Due to their hardiness and many seasons of interest, viburnums are increasingly popular in home landscapes. Senior editor Danielle Sherry shows you how to get your viburnum off to a healthy start with proper planting. You can learn more about different viburnum varieties in this article by Ken Twombly from Fine Gardening Issue 75.
It can be risky for a nursery owner to go out on a limb about naming his favorite plants. But I have absolutely no qualms about saying that viburnums are my pick for the most versatile and gardenworthy genus of shrubs. Besides having attractive foliage and growth habits, the best viburnums also offer lovely—sometimes even fragrant—flowers. Many also boast colorful fruits and stunning fall foliage. In addition, the fruits are appealing to birds and other wildlife. What more could you ask of a shrub?
As a garden designer, whenever I’ve needed a shrub for a problem area—dry, wet, sunny, or shady—a viburnum has always come to the rescue. There are more than 150 species of Viburnum; many are native to North America, growing in USDA Hardiness Zones 2 to 9. My current garden is in Zone 6, Connecticut, but I’ve also grown viburnums in the Zone 2 climate of Vermont. Read more.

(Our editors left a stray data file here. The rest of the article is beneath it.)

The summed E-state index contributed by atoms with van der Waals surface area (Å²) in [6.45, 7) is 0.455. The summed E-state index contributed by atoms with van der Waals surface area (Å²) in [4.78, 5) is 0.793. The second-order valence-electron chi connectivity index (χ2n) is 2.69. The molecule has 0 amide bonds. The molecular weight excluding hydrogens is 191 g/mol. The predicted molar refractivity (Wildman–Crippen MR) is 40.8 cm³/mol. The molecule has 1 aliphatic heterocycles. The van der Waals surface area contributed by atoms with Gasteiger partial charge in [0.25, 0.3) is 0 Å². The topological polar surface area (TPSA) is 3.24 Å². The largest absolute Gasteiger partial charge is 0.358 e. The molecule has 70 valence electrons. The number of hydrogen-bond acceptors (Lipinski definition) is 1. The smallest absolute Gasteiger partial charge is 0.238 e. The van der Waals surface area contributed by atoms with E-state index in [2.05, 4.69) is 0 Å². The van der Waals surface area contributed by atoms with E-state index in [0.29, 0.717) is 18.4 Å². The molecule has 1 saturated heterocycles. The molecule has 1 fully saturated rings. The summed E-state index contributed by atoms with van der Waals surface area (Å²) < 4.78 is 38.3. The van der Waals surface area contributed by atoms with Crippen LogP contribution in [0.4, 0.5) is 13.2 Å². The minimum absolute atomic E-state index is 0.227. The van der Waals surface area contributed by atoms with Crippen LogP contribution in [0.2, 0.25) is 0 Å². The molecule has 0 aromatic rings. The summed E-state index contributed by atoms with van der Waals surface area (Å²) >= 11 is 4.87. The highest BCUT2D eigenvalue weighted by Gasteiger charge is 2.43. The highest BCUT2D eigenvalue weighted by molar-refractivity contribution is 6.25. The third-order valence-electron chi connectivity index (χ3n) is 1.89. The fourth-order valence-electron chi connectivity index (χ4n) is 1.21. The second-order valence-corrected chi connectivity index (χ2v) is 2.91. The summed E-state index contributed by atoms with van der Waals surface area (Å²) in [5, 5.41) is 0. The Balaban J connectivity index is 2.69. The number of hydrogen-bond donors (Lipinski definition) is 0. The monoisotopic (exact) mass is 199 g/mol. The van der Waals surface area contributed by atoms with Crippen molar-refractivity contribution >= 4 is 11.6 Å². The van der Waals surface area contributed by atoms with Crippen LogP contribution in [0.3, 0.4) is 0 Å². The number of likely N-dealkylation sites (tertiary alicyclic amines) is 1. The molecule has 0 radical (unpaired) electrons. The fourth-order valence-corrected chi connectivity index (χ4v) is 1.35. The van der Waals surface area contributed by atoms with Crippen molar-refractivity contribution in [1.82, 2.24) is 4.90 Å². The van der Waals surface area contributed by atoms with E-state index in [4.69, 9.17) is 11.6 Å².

How to Plant a Viburnum
Learn how to plant a viburnum with this step-by-step guide.
Materials Needed and Process
1. Dig a hole 2-3 times wider than the root ball. This will provide lots of room for the roots to expand into.
2. Soak the area with a hose before digging if it’s late in the season. This will make it much easier to dig.
3. Cut away any twine or wire that is securing the burlap to the bottom of the plant.
4. Remove all of the burlap. This will help keep the roots more moisturized.
5. Place your viburnum into the hole. The hole should be deep enough so that the top of the root ball sits at the same level as the surrounding ground. If the plant is placed in a hole that is too deep, it can get diseased easily.
6. Put some soil back into the hole to about halfway and water the shrub. This will help get rid of any air pockets, and it helps to stabilize the shrub overall.
7. Finish backfilling the hole.
8. Build a small ring of soil around the outside edge of the planting hole. It should be high enough to be able to hold 3-5 gallons of water when you irrigate.
9. Water inside the soil ring, and allow the water to soak into your newly-planted shrub.
10. Remember to consistently water your viburnum about once a week through the rest of the growing season. It is especially important to consistently water your shrub if there is not much rainfall.
Enjoy your viburnum’s beautiful blooms throughout the next seasons!